Implementation plan in CAUTI Prevention
In this section, the recommendations considered essential for prevention of catheter-associated urinary tract infections are organized, and criteria for evaluating success or failure of the plan is given. The high priority recommendations were chosen by the group based on the strength and applicability in the hospital care system. The implementation plan for prevention of CAUTI requires cooperation from several departments (Gould et al 2017). The management will be involved in the process to give permission for the implementation process and keep a watch on the research process. The nurses and the doctors form the team that will implement the recommendations discussed and also will be part of the evaluation team after implementation is completed. The overall criterion for evaluation of the process is a reduction in the number of cases for CAUTI in the facility within three months.
The first step to be taken in the facility is choosing of a skilled team that will be doing catheter insertion (Gould et al 2017). This step is crucial in the implementation of the study because the expected outcome depends on the use of qualified personnel. The managers will help in this step because they are aware of the best nurses and doctors in the facility who have relevant skills on catheter insertion. The criteria for evaluating this step will be a report from the nurse managers in the ward. The timeline for its evaluation is immediate because the other steps depend on the selected team. A period three days is enough for collecting information as to whom the catheter insertion team will be.
The second implementation step falls under appropriateness of urinary catheter use. It is evident from the research that complications of CAUTI resulted from the use of the catheters in patients who were not indicated. The selected team is to assess the patient for insertion and the indication recorded down for reference. Urinary catheterization for operative patients is to be done when necessary and not routinely as before. For the operative patients requiring catheterization, removal is to be done within 24 hrs unless appropriate conditions for continuation are available. The last step in this implementation process is the minimization of catheter insertion in high-risk groups for CAUTI like the elderly and those with low immunity (Agarwal et al 2009). The results will be evaluated by looking at the total number of catheterized patients within the three months, and comparison from the past should be made. Also, the cases of catheterized patients post surgery are to be evaluated. Minimal figures are expected.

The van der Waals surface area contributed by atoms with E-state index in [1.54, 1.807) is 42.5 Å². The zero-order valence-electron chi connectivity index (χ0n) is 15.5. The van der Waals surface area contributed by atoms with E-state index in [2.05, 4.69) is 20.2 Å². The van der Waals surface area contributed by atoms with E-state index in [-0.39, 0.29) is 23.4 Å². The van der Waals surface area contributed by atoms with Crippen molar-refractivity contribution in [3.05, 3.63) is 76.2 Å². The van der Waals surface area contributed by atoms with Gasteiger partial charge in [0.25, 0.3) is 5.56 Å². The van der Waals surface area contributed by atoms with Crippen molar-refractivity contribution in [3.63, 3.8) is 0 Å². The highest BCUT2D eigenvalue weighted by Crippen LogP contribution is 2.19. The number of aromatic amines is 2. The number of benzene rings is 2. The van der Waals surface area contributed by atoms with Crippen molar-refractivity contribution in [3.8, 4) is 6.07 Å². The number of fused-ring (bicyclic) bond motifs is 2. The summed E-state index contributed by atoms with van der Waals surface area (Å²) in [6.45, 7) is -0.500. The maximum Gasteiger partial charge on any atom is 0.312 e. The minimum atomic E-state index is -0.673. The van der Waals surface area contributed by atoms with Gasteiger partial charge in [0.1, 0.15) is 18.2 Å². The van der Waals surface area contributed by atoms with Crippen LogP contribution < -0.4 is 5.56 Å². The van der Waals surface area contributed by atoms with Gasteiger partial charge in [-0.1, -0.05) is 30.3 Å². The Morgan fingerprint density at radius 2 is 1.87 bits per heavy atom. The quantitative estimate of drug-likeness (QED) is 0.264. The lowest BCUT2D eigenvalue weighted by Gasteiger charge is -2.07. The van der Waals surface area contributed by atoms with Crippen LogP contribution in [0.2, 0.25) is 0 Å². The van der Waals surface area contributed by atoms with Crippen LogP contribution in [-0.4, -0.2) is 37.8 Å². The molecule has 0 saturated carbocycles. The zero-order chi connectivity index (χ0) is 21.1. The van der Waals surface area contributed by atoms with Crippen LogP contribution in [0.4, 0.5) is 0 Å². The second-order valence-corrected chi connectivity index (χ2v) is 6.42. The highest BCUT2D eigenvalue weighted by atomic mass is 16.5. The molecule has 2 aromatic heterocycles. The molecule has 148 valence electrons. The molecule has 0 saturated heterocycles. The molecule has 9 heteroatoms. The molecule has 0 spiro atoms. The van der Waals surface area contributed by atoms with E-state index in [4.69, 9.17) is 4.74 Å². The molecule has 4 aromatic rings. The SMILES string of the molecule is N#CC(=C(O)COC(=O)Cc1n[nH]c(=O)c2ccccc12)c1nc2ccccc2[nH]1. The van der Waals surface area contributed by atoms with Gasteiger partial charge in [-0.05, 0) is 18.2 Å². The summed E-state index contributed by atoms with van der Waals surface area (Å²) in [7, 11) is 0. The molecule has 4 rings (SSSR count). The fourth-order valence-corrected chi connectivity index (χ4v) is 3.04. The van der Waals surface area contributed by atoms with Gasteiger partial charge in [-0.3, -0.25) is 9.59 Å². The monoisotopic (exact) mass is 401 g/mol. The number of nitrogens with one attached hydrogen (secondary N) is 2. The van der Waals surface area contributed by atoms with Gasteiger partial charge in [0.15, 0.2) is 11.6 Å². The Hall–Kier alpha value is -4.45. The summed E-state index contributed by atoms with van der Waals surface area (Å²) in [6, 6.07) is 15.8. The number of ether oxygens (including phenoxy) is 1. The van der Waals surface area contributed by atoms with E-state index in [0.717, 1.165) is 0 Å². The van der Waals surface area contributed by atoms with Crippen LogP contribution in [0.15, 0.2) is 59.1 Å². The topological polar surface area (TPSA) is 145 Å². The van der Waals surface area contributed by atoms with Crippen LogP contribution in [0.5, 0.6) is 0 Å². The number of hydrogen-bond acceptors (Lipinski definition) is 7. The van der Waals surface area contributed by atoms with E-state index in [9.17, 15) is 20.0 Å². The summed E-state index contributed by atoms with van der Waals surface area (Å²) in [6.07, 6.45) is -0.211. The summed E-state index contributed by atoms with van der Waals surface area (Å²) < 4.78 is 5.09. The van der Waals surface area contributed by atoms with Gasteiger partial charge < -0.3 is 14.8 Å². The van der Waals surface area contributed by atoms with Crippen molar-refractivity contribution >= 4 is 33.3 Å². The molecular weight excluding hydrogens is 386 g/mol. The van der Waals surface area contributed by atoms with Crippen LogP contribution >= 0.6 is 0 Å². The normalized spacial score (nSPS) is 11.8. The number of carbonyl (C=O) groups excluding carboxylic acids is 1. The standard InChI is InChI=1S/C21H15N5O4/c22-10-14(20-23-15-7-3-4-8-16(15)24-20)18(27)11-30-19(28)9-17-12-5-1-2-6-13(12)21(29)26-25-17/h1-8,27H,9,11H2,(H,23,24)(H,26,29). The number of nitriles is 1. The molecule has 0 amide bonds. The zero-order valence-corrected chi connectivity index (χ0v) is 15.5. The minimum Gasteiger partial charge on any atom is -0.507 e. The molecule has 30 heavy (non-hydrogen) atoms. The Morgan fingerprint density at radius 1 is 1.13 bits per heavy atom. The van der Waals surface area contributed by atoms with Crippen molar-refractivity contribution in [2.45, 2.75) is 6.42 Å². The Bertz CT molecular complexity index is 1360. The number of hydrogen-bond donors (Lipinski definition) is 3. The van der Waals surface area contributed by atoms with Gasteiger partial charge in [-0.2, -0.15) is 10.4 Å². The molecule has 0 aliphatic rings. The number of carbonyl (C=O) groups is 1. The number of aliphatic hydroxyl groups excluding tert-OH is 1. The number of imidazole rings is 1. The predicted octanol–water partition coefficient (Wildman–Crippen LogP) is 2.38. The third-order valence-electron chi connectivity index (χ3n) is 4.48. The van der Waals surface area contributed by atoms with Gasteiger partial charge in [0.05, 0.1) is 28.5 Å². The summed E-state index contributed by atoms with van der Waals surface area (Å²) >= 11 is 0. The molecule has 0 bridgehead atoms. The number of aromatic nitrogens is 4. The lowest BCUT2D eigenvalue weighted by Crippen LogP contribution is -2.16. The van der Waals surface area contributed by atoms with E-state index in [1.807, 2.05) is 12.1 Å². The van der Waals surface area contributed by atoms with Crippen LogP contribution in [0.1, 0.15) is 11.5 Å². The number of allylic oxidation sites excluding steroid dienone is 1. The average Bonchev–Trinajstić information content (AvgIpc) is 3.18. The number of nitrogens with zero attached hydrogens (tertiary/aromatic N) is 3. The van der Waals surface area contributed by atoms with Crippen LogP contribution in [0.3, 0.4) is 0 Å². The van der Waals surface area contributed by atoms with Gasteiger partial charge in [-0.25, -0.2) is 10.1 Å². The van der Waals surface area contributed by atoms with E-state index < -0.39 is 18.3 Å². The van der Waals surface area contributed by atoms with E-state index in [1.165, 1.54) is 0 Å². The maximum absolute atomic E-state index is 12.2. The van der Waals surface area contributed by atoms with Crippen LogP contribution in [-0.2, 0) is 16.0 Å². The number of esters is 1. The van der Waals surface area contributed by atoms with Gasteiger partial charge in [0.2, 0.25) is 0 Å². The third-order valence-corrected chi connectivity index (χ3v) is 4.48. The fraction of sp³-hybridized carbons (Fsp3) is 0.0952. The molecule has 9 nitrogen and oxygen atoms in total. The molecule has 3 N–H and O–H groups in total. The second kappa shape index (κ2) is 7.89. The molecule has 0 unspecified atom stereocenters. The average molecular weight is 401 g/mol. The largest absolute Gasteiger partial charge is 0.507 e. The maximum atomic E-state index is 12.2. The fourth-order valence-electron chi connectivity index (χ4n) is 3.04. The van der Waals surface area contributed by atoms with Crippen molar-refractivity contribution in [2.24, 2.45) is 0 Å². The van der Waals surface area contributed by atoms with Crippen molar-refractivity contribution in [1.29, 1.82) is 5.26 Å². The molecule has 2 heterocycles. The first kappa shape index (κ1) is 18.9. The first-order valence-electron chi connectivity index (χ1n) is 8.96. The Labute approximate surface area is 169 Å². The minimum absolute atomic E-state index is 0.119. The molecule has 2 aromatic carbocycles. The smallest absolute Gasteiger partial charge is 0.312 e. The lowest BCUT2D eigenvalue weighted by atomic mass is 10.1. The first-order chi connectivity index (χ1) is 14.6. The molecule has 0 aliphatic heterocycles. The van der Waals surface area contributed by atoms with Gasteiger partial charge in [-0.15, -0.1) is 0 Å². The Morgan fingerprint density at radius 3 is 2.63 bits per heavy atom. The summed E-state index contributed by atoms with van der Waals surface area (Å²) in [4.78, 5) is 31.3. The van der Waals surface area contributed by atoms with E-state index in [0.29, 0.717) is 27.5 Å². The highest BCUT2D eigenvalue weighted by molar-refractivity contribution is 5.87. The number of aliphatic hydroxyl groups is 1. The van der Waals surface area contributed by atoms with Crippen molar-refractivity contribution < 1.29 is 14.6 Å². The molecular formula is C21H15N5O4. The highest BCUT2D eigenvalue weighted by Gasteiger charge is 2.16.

Implementation of proper catheterization technique use will ensure that CAUTIs are minimized from the time of insertion. This process will depend on the qualified person doing the insertion (Munten et al 2010). As reinforcement to the implementation, sterile gloves and antiseptics will be provided. The problem with this step is that there is no information regarding antiseptic or saline use in cleaning the perineum before catheterization. The criterion for evaluating this process is the availability of sterile gloves and antiseptics in the facility. Documentation on the equipment used during catheterization must be recorded for reference.
The last part of the implementation process is monitoring and removal of catheters within the stipulated time frame. A closed drainage system is to be provided for emptying of the full urine bags. The catheter should be kept free from kinking and obstruction. Observation of leakage time for removal is to be done by the nursing team. The criterion for evaluating the outcome is a reduction in the number of CAUTI cases within the three months period.
Agarwal, R. K., Gould, C. V., Kuntz, G., Pegues, D. A., Umscheid, C. A., Centers for Disease Control and Prevention (U.S.), & Healthcare Infection Control Practices Advisory Committee (U.S.). (2009). Guideline for prevention of catheter-associated urinary tract infections 2009. Atlanta, GA: Centers for Disease Control and Prevention.
Gould, D., Gaze, S., Drey, N., & Cooper, T. (January 01, 2017). Implementing clinical guidelines to prevent catheter-associated urinary tract infections and improve catheter care in nursing homes: Systematic review. American Journal of Infection Control, 45, 5, 471-476.
Munten, G., Bogaard, J. V. D., Cox, K., Garretsen, H., & Bongers, I. (2010). Implementation of Evidence-Based Practice in Nursing Using Action Research: A Review. Worldviews on Evidence-Based Nursing,7(3), 135–157. https://doi.org/10.1111/J.1741-6787.2009.00168.X
Clarke, K., Tong, D., Pan, Y., Easley, K. A., Norrick, B., Ko, C., … Stein, J. (2013). Reduction in catheter-associated urinary tract infections by bundling interventions. International Journal for Quality in Health Care, 25(1), 43-49. doi:10.1093/intqhc/mzs077